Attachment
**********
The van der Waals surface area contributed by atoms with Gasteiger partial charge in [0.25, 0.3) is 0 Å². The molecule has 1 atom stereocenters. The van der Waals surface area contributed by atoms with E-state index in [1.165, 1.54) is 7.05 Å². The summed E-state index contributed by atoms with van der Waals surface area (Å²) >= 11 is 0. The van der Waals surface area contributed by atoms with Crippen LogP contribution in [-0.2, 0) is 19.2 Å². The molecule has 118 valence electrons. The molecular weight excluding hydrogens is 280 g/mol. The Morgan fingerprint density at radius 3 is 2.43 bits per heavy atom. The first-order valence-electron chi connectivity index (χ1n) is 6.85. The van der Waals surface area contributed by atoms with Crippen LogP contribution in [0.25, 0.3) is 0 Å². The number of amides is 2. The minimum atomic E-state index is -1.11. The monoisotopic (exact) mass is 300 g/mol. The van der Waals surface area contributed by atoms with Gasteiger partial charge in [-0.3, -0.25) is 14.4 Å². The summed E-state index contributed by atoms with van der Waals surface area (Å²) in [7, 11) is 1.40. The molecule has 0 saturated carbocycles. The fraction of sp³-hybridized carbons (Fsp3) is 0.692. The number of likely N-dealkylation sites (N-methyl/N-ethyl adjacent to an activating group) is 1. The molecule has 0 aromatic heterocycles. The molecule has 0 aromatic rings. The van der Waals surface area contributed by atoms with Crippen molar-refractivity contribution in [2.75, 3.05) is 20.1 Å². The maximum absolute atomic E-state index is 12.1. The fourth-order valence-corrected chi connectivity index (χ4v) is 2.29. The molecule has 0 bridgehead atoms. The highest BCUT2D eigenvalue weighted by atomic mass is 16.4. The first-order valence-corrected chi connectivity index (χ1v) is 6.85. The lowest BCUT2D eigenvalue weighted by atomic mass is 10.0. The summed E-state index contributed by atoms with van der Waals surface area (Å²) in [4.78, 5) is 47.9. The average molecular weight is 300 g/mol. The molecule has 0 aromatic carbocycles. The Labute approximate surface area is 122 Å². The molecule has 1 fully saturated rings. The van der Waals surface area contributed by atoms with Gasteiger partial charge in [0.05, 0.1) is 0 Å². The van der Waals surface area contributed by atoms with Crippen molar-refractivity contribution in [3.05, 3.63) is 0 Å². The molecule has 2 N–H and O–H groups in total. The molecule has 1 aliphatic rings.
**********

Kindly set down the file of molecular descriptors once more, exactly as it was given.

The van der Waals surface area contributed by atoms with Gasteiger partial charge in [0.25, 0.3) is 0 Å². The molecule has 1 atom stereocenters. The van der Waals surface area contributed by atoms with E-state index in [1.165, 1.54) is 7.05 Å². The summed E-state index contributed by atoms with van der Waals surface area (Å²) >= 11 is 0. The van der Waals surface area contributed by atoms with Crippen LogP contribution in [-0.2, 0) is 19.2 Å². The molecule has 118 valence electrons. The molecular weight excluding hydrogens is 280 g/mol. The Morgan fingerprint density at radius 3 is 2.43 bits per heavy atom. The first-order valence-electron chi connectivity index (χ1n) is 6.85. The van der Waals surface area contributed by atoms with Crippen LogP contribution in [0.25, 0.3) is 0 Å². The number of amides is 2. The minimum atomic E-state index is -1.11. The monoisotopic (exact) mass is 300 g/mol. The van der Waals surface area contributed by atoms with Gasteiger partial charge in [-0.3, -0.25) is 14.4 Å². The summed E-state index contributed by atoms with van der Waals surface area (Å²) in [7, 11) is 1.40. The molecule has 0 saturated carbocycles. The fraction of sp³-hybridized carbons (Fsp3) is 0.692. The number of likely N-dealkylation sites (N-methyl/N-ethyl adjacent to an activating group) is 1. The molecule has 0 aromatic heterocycles. The molecule has 0 aromatic rings. The van der Waals surface area contributed by atoms with Crippen molar-refractivity contribution in [2.75, 3.05) is 20.1 Å². The maximum absolute atomic E-state index is 12.1. The fourth-order valence-corrected chi connectivity index (χ4v) is 2.29. The molecule has 0 bridgehead atoms. The highest BCUT2D eigenvalue weighted by atomic mass is 16.4. The first-order valence-corrected chi connectivity index (χ1v) is 6.85. The lowest BCUT2D eigenvalue weighted by atomic mass is 10.0. The summed E-state index contributed by atoms with van der Waals surface area (Å²) in [4.78, 5) is 47.9. The average molecular weight is 300 g/mol. The molecule has 0 aromatic carbocycles. The Labute approximate surface area is 122 Å². The molecule has 1 fully saturated rings. The van der Waals surface area contributed by atoms with Gasteiger partial charge in [0.05, 0.1) is 0 Å². The van der Waals surface area contributed by atoms with Crippen molar-refractivity contribution in [3.05, 3.63) is 0 Å². The molecule has 2 N–H and O–H groups in total. The molecule has 1 aliphatic rings.